Q: A few years ago I was in business with a partner. He took over the business, and now the landlord claims I owe money under a lease because I signed a guarantee. I am not in the business any more so I do not think the landlord should be able to sue me. Am I right?
A: Anyone dealing with a limited liability entity like a corporation is well advised to get the corporation’s obligations personally guaranteed by an individual with money. That helps ensure payment can be obtained if the entity defaults.
Wording of the guarantee and manner in which it is signed become critical at the time enforcement is sought. These factors can create disappointment or happiness for both parties. Review of some recent cases illustrates how things can go awry.
In Fairway Mortgage Solutions, Inc. v. Locus Gardens, Fernando Recalde signed a lease on behalf of a corporate tenant. Directly below the signature line, was printed “Fernando Recalde, President” closer to the bottom of the page, the following was hand printed “note-personal guarantee. The tenant signature above also indicates acceptance of personally guaranteeing this lease … ”
The trial court held Mr. Recalde personally liable under the lease. The appellate court reversed, holding that signature preceded by the word “by” and followed by designation as a corporate officer does not create personal liability unless the lease contained language indicating personal liability. Mr. Recalde testified that the handwritten guarantee provision was added after he signed.
In Winter v. Hager, a creditor obtained a summary judgment against a guarantor based upon signature to the last page of a guarantee. Above the signature line appeared “In Witness Whereof, the undersigned has duly executed this guarantee as a sealed instrument the day and year first above set forth.”
The alleged guarantor testified he did not realize he was signing a guarantee, but thought he was signing a contract placing a lien on real estate. The appellate court reversed.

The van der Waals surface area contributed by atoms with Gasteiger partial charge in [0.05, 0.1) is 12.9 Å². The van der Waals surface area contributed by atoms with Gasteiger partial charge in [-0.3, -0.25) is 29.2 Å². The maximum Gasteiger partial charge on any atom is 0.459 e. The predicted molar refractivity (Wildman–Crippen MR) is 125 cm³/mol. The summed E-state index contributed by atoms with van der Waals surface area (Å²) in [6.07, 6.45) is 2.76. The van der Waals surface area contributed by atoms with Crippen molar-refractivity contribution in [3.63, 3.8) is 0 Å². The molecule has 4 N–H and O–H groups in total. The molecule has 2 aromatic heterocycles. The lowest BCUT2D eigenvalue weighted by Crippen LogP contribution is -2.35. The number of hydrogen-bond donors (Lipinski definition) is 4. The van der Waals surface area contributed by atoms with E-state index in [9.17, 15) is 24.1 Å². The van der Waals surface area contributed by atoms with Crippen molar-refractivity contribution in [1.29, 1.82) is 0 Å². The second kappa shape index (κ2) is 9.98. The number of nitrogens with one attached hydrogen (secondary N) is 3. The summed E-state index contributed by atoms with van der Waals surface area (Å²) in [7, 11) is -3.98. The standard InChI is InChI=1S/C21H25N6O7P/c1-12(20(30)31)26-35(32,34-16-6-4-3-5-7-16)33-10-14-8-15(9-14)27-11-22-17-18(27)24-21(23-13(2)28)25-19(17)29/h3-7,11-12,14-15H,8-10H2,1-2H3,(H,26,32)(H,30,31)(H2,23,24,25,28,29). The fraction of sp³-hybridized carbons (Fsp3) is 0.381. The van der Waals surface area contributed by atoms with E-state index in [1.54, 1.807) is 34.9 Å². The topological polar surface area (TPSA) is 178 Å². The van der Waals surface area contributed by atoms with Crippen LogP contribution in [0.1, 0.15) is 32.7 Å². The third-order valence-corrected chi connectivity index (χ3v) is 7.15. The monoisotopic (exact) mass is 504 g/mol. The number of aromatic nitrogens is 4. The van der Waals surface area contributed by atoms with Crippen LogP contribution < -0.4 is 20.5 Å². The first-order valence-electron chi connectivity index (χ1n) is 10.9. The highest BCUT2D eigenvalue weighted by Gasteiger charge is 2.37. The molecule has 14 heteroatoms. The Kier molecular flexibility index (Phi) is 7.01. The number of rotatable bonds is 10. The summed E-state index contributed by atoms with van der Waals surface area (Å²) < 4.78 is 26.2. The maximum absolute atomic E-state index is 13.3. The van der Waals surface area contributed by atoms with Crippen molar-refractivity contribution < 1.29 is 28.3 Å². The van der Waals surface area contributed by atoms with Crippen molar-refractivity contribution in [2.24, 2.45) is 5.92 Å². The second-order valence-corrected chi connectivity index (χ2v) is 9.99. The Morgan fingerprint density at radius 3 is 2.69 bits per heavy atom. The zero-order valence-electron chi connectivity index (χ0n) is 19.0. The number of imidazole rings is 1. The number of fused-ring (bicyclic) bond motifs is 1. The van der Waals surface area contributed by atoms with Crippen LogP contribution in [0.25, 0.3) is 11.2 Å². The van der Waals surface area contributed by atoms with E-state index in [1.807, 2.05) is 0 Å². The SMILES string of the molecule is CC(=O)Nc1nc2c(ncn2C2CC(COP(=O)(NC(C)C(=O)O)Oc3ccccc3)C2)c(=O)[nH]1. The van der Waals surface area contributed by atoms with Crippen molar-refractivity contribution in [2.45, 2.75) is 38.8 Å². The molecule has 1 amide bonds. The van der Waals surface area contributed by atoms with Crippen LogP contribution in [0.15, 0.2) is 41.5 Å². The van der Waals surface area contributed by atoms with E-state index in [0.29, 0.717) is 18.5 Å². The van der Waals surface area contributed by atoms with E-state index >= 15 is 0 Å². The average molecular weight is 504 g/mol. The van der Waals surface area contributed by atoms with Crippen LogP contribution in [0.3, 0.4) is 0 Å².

In contrast is the case of Great Lakes Products, Inc v. Wojciechowski. In that case, Mr. Wojciechowski signed a credit application, and placed the word “president” in the blank following the word “title.” Immediately below his signature was the following language “I personally guarantee payment on this account and agree to the terms of this credit application which is incorporated into this guaranty.”
The court held that adding the word president to his name did not preclude personal liability under the guarantee. The court opined that Florida law is clear and an individual who executes a guarantee as an officer of a corporation by inserting his corporate title after his name on a document cannot defeat the purpose of the guarantee in creating individual liability.
Most guarantees attempt to hold the guarantor responsible for all obligations of the primary debtor. That means language of the primary instrument is as important as the guarantee language.
In the case of Cacciatore v. Fisherman’s Wharf, the court held a guarantor liable for attorney fees of a landlord enforcing a lease, where the guarantee was for all of the tenant’s obligations under the lease. However, because the lease limited fees to those “incurred by purchaser in the enforcement of this contract,” the fees incurred in defending claims other than those under the contract were not recoverable from the guarantor.
General Florida law can also affect liability. Unless the guarantee specifically provides to the contrary, it can be terminated by change in the original obligation guarantee, change in nature of the original debtors business or other factors impacting the original contract. Where the guarantor participates in the change, the guarantee will usually continue.
If there is more than one guarantor, each is generally liable for all of the primary obligation. That means the creditor can collect 100 percent from a single guarantor. That guarantor may have a claim against the other guarantors for contribution of their proportion, but that is not a defense to action under the guarantee.
The facts of each case and the specific language of contract and guarantee will determine liability. I suggest you discuss the facts of your particular case with an experienced attorney as soon as possible.
William G. Morris is an attorney with offices at 247 North Collier Boulevard. His practice covers a broad range of subjects, including civil litigation, real estate, business and corporate law, estate planning and probate, domestic relations and contracts. He writes this column periodically with respect to legal matters that frequently affect non-lawyers. The information contained in this column is not intended as legal advice and, of necessity, is generalized. For questions about specific circumstances, the reader should consult a qualified attorney.
Questions for this column can be sent to William G. Morris, e-mail: email@example.com or by fax, (239) 642-0722.